Prepared to unlearn?

The longer I remain a Christian, the more I realise that what I believe about God is just as important as believing in God. Nowadays, I find myself having to unlearn certain beliefs that were tenets of my faith, having discovered that they don’t align with Scripture. As a preacher once said: “God’s commitment to you is based on what He said, not what you would like Him to say or what you think He said”. So, we have a responsibility to find out what He actually said. If, like me, you grew up in church but never really studied the Scriptures for yourself to know what it says, you may find it quite challenging if you decide to study the Bible as an adult. I’m not seeking to discourage anyone. I firmly believe it’s better to search and know the truth than remain in ignorance.  Truth sets us free, while ignorance keeps us in bondage. Therefore, we should never be content with ignorance.

Take the subject of suffering; it’s a fact that each of us will suffer at some point in life. Yet, like many, I’ve found myself asking the why question about suffering. “Why would God allow such and such to happen to me?” “Why does a good and all-powerful God permit suffering in the world?” and so on. The Problem of Pain by C. S. Lewis has helped me wrestle with these why questions. Many of us have asked or are asking these questions, or we know people currently asking them because of painful circumstances. Sadly, we may also know people who have lost their faith in God because of their experiences with pain and suffering. So, these questions aren’t trivial. Yet, I often find that many people either avoid contemplating such questions or settle for answers which sound nice but are at odds with reality. Such an approach may suffice for other areas of life, but not pain and suffering. 

I was one of those who settled for nice-sounding answers on suffering until my Bible study group started a study on the subject (I highly recommend our study guide. It’s available in different regions and languages). In the first week, I was challenged by Paul’s words to the Philippians. He told them that it had been granted to them (and us by extension) for Jesus’s sake, not just to believe in Jesus, but also to suffer for His sake [Philippians 1:29-30]. Paul implied that this was a privilege God granted to believers. It was hard for me to accept this because I used to believe that since Jesus suffered, I didn’t have to. Therefore, if I experienced suffering, it wasn’t God’s will. This misconception dictated my attitude whenever I experienced unfavourable circumstances.

Elsewhere, Peter tells us that because Jesus suffered, we must arm ourselves with the same purpose, that is, being willing to suffer for what is right and pleasing to God. Those who do this are no longer incited or seduced by sin, and they no longer live driven by the lusts of men. Instead, they live to do God’s will [1 Peter 4:1-2]. Knowing this gives a redemptive purpose to pain and suffering that I never considered because my disposition was always to reject it. It’s also worth noting that there are various ways we can suffer: for wrongdoing [1 Peter 4:15], for living Christlike lives [2 Timothy 3:12] or because it’s God’s will [1 Peter 4:19].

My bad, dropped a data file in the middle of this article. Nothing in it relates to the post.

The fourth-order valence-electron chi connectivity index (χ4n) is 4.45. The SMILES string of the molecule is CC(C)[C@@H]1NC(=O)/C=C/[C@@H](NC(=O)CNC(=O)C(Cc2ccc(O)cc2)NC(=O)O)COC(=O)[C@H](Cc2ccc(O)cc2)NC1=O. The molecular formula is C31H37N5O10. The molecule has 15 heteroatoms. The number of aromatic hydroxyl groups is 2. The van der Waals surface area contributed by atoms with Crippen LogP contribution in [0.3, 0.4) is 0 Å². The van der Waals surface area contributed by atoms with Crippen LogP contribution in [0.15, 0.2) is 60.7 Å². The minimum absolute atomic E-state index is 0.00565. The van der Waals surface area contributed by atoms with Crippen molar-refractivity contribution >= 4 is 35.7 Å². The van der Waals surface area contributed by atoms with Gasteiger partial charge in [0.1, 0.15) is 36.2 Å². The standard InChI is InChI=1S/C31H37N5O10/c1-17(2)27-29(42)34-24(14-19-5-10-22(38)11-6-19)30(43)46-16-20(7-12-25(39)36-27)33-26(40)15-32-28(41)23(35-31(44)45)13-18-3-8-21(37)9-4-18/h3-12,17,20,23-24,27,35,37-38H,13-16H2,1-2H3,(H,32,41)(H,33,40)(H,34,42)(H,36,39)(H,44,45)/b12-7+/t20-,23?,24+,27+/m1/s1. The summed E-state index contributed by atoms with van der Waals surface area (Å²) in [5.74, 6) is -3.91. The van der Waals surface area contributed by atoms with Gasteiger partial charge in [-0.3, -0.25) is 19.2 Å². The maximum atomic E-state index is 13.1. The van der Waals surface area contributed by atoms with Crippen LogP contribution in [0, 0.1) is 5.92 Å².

Suffering when you’ve done something wrong doesn’t incur God’s favour [1 Peter 2:20]. For instance, if I commit a crime, and I’m punished, my punishment is deserved, and there’s no credit in that. But if I suffer patiently for obeying God’s word, or because it’s God’s will, I’ll find favour with God. Interestingly, Peter wrote this to a beleaguered minority group already experiencing persecution. I suspect it must have been hard for some of them to accept his instructions, especially when he told them to submit to their masters with all respect, even if these masters were wicked. They were to do this as part of their calling to follow Jesus’s example. They were also to do it because it was God’s will [1 Peter 2:13-24]. Imagine reading Peter’s letter after an oppressive boss or government official has treated you unfairly. What would you have made of Peter’s letter?

These passages have been paradigm-shifting for me. They’ve been examples of how Scripture can convict, correct and train us in righteousness [2 Timothy 3:16-17]. Honestly, my flesh rejects the idea of suffering for any reason. So, these passages make me uncomfortable. My flesh would prefer a Christianity that doesn’t demand too much of me nor require me to change my paradigms. However, that Christianity doesn’t exist. The Bible says much more about suffering than I’ve written here, especially about God’s grace and love amid challenging situations and the rewards of suffering for the sake of God’s name. But this blog isn’t about suffering. It’s about encountering a scenario where God’s word collides with our erroneous paradigms. Such encounters leave us with a decision to either reject and unlearn our beliefs, or reject God’s word. Here’s a truth I’ve come to accept: Truly desiring to follow God must involve a readiness to unlearn beliefs that don’t conform to His word, irrespective of how challenging it is. However, this is impossible unless we’re unequivocally convinced that only Jesus has the message of eternal life [John 6:68, John 17:17].

Have you assessed your relationship with the Scriptures recently? Do you ignore or reject its truths, or do you allow them to challenge and change your paradigms? We’ll never be able to understand and act on God’s will if we don’t align our thought patterns and beliefs to His word [Romans 12:2]. So, are you prepared to submit to God’s word, especially when it contradicts your beliefs [Romans 3:4]?

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